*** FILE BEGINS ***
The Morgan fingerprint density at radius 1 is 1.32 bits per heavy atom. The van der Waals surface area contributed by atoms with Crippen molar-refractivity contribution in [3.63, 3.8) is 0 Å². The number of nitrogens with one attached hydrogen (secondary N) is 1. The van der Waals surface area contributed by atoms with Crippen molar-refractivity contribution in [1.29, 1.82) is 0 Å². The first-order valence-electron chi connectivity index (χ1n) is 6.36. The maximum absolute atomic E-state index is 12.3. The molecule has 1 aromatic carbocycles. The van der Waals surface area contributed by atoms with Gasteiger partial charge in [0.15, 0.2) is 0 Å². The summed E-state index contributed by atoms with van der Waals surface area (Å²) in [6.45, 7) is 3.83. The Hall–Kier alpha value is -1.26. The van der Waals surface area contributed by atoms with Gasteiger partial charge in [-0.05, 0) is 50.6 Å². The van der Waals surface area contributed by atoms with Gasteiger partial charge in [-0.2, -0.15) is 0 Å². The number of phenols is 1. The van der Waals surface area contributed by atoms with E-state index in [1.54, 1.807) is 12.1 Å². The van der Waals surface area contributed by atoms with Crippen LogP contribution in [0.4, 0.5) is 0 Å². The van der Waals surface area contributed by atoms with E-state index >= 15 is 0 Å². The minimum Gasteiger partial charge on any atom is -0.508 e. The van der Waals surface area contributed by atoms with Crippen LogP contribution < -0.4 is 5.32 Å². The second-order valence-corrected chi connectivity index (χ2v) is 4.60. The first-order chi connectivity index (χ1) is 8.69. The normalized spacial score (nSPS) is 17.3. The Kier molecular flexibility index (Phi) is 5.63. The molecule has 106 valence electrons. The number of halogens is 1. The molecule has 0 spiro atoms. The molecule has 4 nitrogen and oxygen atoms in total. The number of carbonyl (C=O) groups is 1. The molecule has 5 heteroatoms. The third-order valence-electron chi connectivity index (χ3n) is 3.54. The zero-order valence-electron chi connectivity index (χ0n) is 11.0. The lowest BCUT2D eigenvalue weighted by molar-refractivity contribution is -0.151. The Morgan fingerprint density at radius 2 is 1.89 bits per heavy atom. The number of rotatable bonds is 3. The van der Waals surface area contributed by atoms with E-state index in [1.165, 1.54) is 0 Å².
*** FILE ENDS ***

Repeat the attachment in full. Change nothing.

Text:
The Morgan fingerprint density at radius 1 is 1.32 bits per heavy atom. The van der Waals surface area contributed by atoms with Crippen molar-refractivity contribution in [3.63, 3.8) is 0 Å². The number of nitrogens with one attached hydrogen (secondary N) is 1. The van der Waals surface area contributed by atoms with Crippen molar-refractivity contribution in [1.29, 1.82) is 0 Å². The first-order valence-electron chi connectivity index (χ1n) is 6.36. The maximum absolute atomic E-state index is 12.3. The molecule has 1 aromatic carbocycles. The van der Waals surface area contributed by atoms with Gasteiger partial charge in [0.15, 0.2) is 0 Å². The summed E-state index contributed by atoms with van der Waals surface area (Å²) in [6.45, 7) is 3.83. The Hall–Kier alpha value is -1.26. The van der Waals surface area contributed by atoms with Gasteiger partial charge in [-0.05, 0) is 50.6 Å². The van der Waals surface area contributed by atoms with Gasteiger partial charge in [-0.2, -0.15) is 0 Å². The number of phenols is 1. The van der Waals surface area contributed by atoms with E-state index in [1.54, 1.807) is 12.1 Å². The van der Waals surface area contributed by atoms with Crippen LogP contribution in [0.4, 0.5) is 0 Å². The van der Waals surface area contributed by atoms with E-state index >= 15 is 0 Å². The minimum Gasteiger partial charge on any atom is -0.508 e. The van der Waals surface area contributed by atoms with Crippen LogP contribution < -0.4 is 5.32 Å². The second-order valence-corrected chi connectivity index (χ2v) is 4.60. The first-order chi connectivity index (χ1) is 8.69. The normalized spacial score (nSPS) is 17.3. The Kier molecular flexibility index (Phi) is 5.63. The molecule has 106 valence electrons. The number of halogens is 1. The molecule has 0 spiro atoms. The molecule has 4 nitrogen and oxygen atoms in total. The number of carbonyl (C=O) groups is 1. The molecule has 5 heteroatoms. The third-order valence-electron chi connectivity index (χ3n) is 3.54. The zero-order valence-electron chi connectivity index (χ0n) is 11.0. The lowest BCUT2D eigenvalue weighted by molar-refractivity contribution is -0.151. The Morgan fingerprint density at radius 2 is 1.89 bits per heavy atom. The number of rotatable bonds is 3. The van der Waals surface area contributed by atoms with E-state index in [1.165, 1.54) is 0 Å².